Surely this is the larger question the governments of poorer countries must throw at the Organization of Economic Cooperation and Development nations – why should they be left behind on the pretext of damaging the environment when Europe and the West virtually industrialized on the corpse of their own (and the world's) environment and by stretching their empires' resources? The only long-lasting response must come from those who can afford this technology. Only if richer nations genuinely assist their poorer counterparts by providing cheap access to such technology will they be able to persuade them to be greener.
Reviewing the history of the Simon/Ehrlich wager is instructive. Simon challenged Ehrlich and other environmental scientists to a bet that the price of natural resources would go down, not up as they had been predicting, and offered to let the environmentalists pick the specific commodities and the time frame.
Ehrlich accepted the bet for $1,000 worth of copper, tin, nickel, tungsten and chromium, wagering that the price of the five would increase between 1980 and 1990. When Simon and Ehrlich checked their predictions against real price movements in 1990, Simon emerged the clear winner – indeed, the price decline of the metal-commodity basket was so steep that he would have won even without adjusting for inflation. For instance, the price of tungsten had dropped by 57% during the decade, while tin was down by 40%, and copper by 18.5% (in 1980 dollars).
What if the bet had been extended? Taking 1980 prices = 100, in 2000 copper prices were down by 48% since 1990, and although the prices rose slightly after that, in 2005 (average until the end of November for this and consequent figures) the price was still about 18% lower than in 1990, instead of rising as the pessimists had predicted. Similarly, tin prices had fallen by nearly 26% in 2005 vis-a-vis 1990, while they were down by 32% in 2000, whereas tungsten prices plummeted by nearly 48% between 1990 and 2000. Although they have subsequently risen, they are still below the 1980 mark.
The US Bureau of Labor Statistics has an interesting consumer-price-index tool that calculates the purchasing power of money in a given year and compares it with how much it could purchase in another year. Although this is based on US inflation rates, it does give a rough indication of what the current prices actually imply. For example, if we were to calculate crude-oil prices in 2005 dollars, then the figure for 1980 would be $85.61 a barrel and the 2005 counterpart about $55 a barrel. It needs to be kept in mind that 1970 oil prices would be even higher. Similarly, the price of rice has plummeted from $1,039 a tonne in 1980 to $288 a tonne in 2005, whereas wheat has sunk from $414.19 a tonne in 1980 to $151.34 in 2005.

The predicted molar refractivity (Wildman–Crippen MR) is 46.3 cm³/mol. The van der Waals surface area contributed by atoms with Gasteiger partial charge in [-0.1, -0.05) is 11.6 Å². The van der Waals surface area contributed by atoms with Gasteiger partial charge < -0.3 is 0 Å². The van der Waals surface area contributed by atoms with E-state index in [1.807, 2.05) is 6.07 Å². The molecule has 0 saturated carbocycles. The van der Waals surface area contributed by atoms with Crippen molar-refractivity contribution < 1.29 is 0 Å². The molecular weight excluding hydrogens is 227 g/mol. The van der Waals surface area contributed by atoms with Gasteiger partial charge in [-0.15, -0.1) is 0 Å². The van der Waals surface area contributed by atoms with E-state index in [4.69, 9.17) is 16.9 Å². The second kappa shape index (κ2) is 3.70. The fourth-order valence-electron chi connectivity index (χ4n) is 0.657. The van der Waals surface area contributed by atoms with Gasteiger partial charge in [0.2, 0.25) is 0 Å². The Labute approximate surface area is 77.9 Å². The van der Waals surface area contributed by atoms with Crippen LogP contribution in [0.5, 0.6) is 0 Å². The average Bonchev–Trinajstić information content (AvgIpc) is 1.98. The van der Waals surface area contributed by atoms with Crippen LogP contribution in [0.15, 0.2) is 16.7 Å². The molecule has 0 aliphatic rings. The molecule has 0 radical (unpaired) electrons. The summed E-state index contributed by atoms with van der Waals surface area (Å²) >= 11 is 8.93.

I am no hardcore Simonite. I have my own reservations about whether the intentions of actors in the global market will spontaneously reach equilibrium with the demands of the global environment. I still believe that self-interest will lead to short-termism, and an awareness of the wider picture is necessary.
But Simon provokes the question of whether such awareness can only come when the machine of capitalism is leading to constant innovation and developing newer techniques to extract and use resources. His thesis on population being the ultimate resource admittedly does depend on the capability of countries to build institutions that turn consumers into producers, but it is a thought-provoking argument nonetheless.
The outcome of this latest episode in the legacy of Julian Simon – as this latest bet might prove to be – will raise important questions, and perhaps provide some answers to the lasting validity of his ideas. Certainly, we will know the answer on January 1, 2011, when either Tierney or Simmons will collect his $10,000, plus accumulated interest.
Aruni Mukherjee is based at the University of Warwick, England.